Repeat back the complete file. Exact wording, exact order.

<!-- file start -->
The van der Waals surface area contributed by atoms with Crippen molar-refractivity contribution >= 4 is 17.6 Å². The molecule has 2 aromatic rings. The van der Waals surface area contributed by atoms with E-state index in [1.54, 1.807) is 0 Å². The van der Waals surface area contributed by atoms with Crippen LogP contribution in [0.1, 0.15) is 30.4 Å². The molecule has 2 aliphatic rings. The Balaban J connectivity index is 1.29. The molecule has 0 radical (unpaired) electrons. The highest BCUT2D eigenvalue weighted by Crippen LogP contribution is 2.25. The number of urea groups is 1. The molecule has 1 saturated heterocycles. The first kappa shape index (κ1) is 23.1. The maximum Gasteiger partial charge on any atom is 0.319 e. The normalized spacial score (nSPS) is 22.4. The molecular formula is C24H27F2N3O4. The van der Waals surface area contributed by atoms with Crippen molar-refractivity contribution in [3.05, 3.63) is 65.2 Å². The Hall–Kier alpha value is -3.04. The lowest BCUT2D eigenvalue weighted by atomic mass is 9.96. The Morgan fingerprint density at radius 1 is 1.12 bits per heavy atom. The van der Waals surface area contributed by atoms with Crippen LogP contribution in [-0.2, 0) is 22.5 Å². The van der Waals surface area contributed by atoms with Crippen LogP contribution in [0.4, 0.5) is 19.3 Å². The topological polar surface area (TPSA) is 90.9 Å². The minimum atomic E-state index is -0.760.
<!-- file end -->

The van der Waals surface area contributed by atoms with Crippen molar-refractivity contribution >= 4 is 17.6 Å². The molecule has 2 aromatic rings. The van der Waals surface area contributed by atoms with E-state index in [1.54, 1.807) is 0 Å². The van der Waals surface area contributed by atoms with Crippen LogP contribution in [0.1, 0.15) is 30.4 Å². The molecule has 2 aliphatic rings. The Balaban J connectivity index is 1.29. The molecule has 0 radical (unpaired) electrons. The highest BCUT2D eigenvalue weighted by Crippen LogP contribution is 2.25. The number of urea groups is 1. The molecule has 1 saturated heterocycles. The first kappa shape index (κ1) is 23.1. The maximum Gasteiger partial charge on any atom is 0.319 e. The normalized spacial score (nSPS) is 22.4. The molecular formula is C24H27F2N3O4. The van der Waals surface area contributed by atoms with Crippen molar-refractivity contribution in [3.05, 3.63) is 65.2 Å². The Hall–Kier alpha value is -3.04. The lowest BCUT2D eigenvalue weighted by atomic mass is 9.96. The Morgan fingerprint density at radius 1 is 1.12 bits per heavy atom. The van der Waals surface area contributed by atoms with Crippen LogP contribution in [-0.2, 0) is 22.5 Å². The van der Waals surface area contributed by atoms with Crippen LogP contribution in [0.4, 0.5) is 19.3 Å². The topological polar surface area (TPSA) is 90.9 Å². The minimum atomic E-state index is -0.760.